TENS electrodes are also called TENS pads or TENS patches
Conductive garment electrodes
Are you looking for a long lasting alternative to gel pads?
We are the only Australian stockists of a new technology electrode involving woven silver thread and water.
If you are a frequent TENS user, or have sensitive skin, we suggest you check out the range. There are several garments and some of them are quite versatile.
Here are some examples
What are TENS gel pads?
In scientific terms, TENS gel pads are electrodes that conduct an electrical signal through the skin. You must have 2 pads attached to your body to create a complete circuit.
The pads have the appearance of a bandage on the upside and an adhesive gel on the skin side. They are generally shaped in squares, rectangles or circles of varying sizes. All ActivLife electrodes attach to the connecting lead via 2 mm pins.
Pre-gelled pads are convenient and effective; they adhere to the body strongly and require minimal attention. They are, however, consumable items. Eventually the gel will wear away and the signal will not feel as strong. At this point you should replace the pads.
Our pads are imported from the USA and the manufacturer, a company called Axelgaard, recommends that they be stored between 5 and 27 degrees Celsius, and used on clean, dry skin. Sweat and high temperatures shorten the life of the gel.
For specific pad placement locations for chronic pain and injury, please use the two menus to the right.
Pain relief and relaxation
Each individual's experience of pain is unique. Therefore we suggest you try one or more of the options below, to discover what is most effective for your needs. Also remember, your needs may vary over time.
- Pads may be placed at the precise site of pain or tension - most people try this option first
- Pads may also be placed on the same dermatome as the pain (see Dermatomes heading below); try this if your skin is becoming a little sensitive OR you have nerve damage at the site of pain
- Place pads on areas with maximum access to major sensory nerve gatherings, e.g. ankles, wrists, sacroiliac joints or the nape of the neck - this location is especially recommended for relaxation
- For referred pain, first treat the original source of the pain and/or complement this by managing the pain at the referred location
- Where possible, choose locations that are not over major muscles
- This will mean you can apply optimum intensity without causing unnecessary muscle twitching and consequent discomfort
- When muscle tissue cannot be avoided, chose an intensity below muscle twitching threshold
- Leave the machine working for as long as necessary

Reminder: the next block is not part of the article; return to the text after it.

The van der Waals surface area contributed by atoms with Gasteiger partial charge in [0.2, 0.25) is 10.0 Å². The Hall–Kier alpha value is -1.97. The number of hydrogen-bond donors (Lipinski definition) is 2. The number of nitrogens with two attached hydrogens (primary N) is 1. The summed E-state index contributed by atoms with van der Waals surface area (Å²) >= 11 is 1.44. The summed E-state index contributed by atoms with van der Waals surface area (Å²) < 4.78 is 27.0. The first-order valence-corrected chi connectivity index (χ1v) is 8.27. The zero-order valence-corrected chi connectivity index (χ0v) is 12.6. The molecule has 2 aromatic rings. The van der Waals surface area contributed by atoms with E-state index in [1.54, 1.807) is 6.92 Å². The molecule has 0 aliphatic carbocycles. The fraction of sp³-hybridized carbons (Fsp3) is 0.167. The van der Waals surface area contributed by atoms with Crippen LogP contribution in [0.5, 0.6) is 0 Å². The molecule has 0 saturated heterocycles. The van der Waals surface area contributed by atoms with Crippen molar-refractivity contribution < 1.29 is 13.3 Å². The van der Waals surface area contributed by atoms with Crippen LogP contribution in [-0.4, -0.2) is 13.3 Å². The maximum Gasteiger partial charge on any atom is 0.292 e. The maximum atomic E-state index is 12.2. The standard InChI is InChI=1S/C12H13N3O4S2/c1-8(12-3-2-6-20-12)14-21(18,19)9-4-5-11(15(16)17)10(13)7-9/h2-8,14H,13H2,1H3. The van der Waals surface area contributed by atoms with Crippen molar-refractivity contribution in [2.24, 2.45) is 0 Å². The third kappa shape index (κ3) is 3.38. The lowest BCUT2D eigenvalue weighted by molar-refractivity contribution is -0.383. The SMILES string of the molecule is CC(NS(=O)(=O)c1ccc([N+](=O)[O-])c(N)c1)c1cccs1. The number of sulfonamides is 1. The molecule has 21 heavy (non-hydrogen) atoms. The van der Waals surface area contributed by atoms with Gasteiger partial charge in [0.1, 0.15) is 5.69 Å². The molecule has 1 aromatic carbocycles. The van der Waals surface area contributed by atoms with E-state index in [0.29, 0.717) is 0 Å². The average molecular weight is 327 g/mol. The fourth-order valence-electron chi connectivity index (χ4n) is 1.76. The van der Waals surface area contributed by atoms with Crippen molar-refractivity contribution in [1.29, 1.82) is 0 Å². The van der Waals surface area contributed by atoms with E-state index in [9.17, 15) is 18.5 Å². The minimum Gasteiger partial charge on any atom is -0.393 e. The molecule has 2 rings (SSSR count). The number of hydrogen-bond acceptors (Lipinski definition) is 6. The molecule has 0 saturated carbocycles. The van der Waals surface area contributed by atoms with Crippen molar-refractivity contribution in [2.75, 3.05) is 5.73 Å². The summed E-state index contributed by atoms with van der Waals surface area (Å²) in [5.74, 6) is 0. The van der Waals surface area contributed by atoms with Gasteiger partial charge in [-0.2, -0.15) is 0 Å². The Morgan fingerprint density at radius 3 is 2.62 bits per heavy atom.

A dermatome is an area of skin that is supplied by a single spinal nerve. There are 8 cervical nerves, 12 thoracic nerves, 5 lumbar nerves and 5 sacral nerves. Each nerve relays sensation from a particular region to the brain. This includes both painful and pain-blocking sensations.
Along the thorax and abdomen the dermatomes are like a stack of discs. Along the arms and legs, the dermatomes run along the limbs.
- Cervical dermatomes cover the cervical spine, the head, shoulders and backs of the arms
- Thoracic dermatomes wrap around the thoracic spine, chest and abdomen and down the inside of the arms
- Lumbar dermatomes cover the lumbar spine, down the front of the legs and the feet
- Sacral dermatomes encompass the sacrum, buttocks and backs of the legs
Although the general pattern is similar in all people, the precise areas of innervation are as unique to an individual as fingerprints.
Therefore, a little trial and error will help you to find your sweet spot.
- Pads are placed at the location of the injury
- Where muscle tissue will be stimulated, use a SURGE mode
- Follow treatment time and frequency guidelines
- For exercise of a specific muscle, place one electrode at the top (or insert) of the muscle and the other electrode over the muscle mass - that is about one third of the way along the length of the muscle or at the centre of the muscle
- Use a SURGE mode
- Follow treatment time and frequency guidelines
Do not pass the stimulation through the uterus.
See Pain relief and relaxation - above
Place large electrodes either side of the spine. You may vary between positions at the lower back and mid back.
Six to eight weeks after childbirth your doctor will probably give you the "all clear" to resume normal physical activity. This is the time you may commence rehabilitating your abdominal sheet muscles.
Place the electrodes above and below the centre of the abdomen OR place electrodes either side of the abdominal centre line.
Pelvic floor - external electrodes
These electrodes are pre-gelled and require no further preparation. Follow cleaning instructions in the electrode pack.
Place one small electrode on the perineum, i.e. the surface area between the anus and the vulva. Place one large electrode over the sacrum, i.e. the large, triangular bone at the base of the spine and above the coccyx.
Place one small electrode on the perineum, i.e. the surface area between the anus and the scrotum. Place one large electrode over the sacrum, i.e. the large, triangular bone at the base of the spine and above the coccyx.